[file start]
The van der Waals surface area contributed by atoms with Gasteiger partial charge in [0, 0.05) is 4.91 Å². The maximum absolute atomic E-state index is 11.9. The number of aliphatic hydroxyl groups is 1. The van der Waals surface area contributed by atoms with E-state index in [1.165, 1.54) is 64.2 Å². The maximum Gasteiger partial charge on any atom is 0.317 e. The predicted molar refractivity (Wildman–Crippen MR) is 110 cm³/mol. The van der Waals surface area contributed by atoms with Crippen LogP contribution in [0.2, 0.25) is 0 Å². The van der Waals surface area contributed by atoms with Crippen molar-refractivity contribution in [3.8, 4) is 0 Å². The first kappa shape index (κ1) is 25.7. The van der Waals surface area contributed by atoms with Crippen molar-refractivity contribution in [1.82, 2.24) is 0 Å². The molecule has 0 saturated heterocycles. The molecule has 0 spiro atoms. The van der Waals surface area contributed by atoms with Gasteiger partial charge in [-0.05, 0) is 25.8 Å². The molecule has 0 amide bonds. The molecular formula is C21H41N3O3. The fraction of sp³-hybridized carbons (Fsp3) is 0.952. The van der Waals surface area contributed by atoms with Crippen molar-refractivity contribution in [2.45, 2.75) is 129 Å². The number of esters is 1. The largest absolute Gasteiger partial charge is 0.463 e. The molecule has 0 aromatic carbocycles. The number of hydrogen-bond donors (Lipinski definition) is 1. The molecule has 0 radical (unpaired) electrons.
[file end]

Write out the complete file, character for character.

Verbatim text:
The van der Waals surface area contributed by atoms with Gasteiger partial charge in [0, 0.05) is 4.91 Å². The maximum absolute atomic E-state index is 11.9. The number of aliphatic hydroxyl groups is 1. The van der Waals surface area contributed by atoms with E-state index in [1.165, 1.54) is 64.2 Å². The maximum Gasteiger partial charge on any atom is 0.317 e. The predicted molar refractivity (Wildman–Crippen MR) is 110 cm³/mol. The van der Waals surface area contributed by atoms with Crippen LogP contribution in [0.2, 0.25) is 0 Å². The van der Waals surface area contributed by atoms with Crippen molar-refractivity contribution in [3.8, 4) is 0 Å². The first kappa shape index (κ1) is 25.7. The van der Waals surface area contributed by atoms with Crippen molar-refractivity contribution in [1.82, 2.24) is 0 Å². The molecule has 0 saturated heterocycles. The molecule has 0 spiro atoms. The van der Waals surface area contributed by atoms with Gasteiger partial charge in [-0.05, 0) is 25.8 Å². The molecule has 0 amide bonds. The molecular formula is C21H41N3O3. The fraction of sp³-hybridized carbons (Fsp3) is 0.952. The van der Waals surface area contributed by atoms with Crippen molar-refractivity contribution in [2.45, 2.75) is 129 Å². The number of esters is 1. The largest absolute Gasteiger partial charge is 0.463 e. The molecule has 0 aromatic carbocycles. The number of hydrogen-bond donors (Lipinski definition) is 1. The molecule has 0 radical (unpaired) electrons.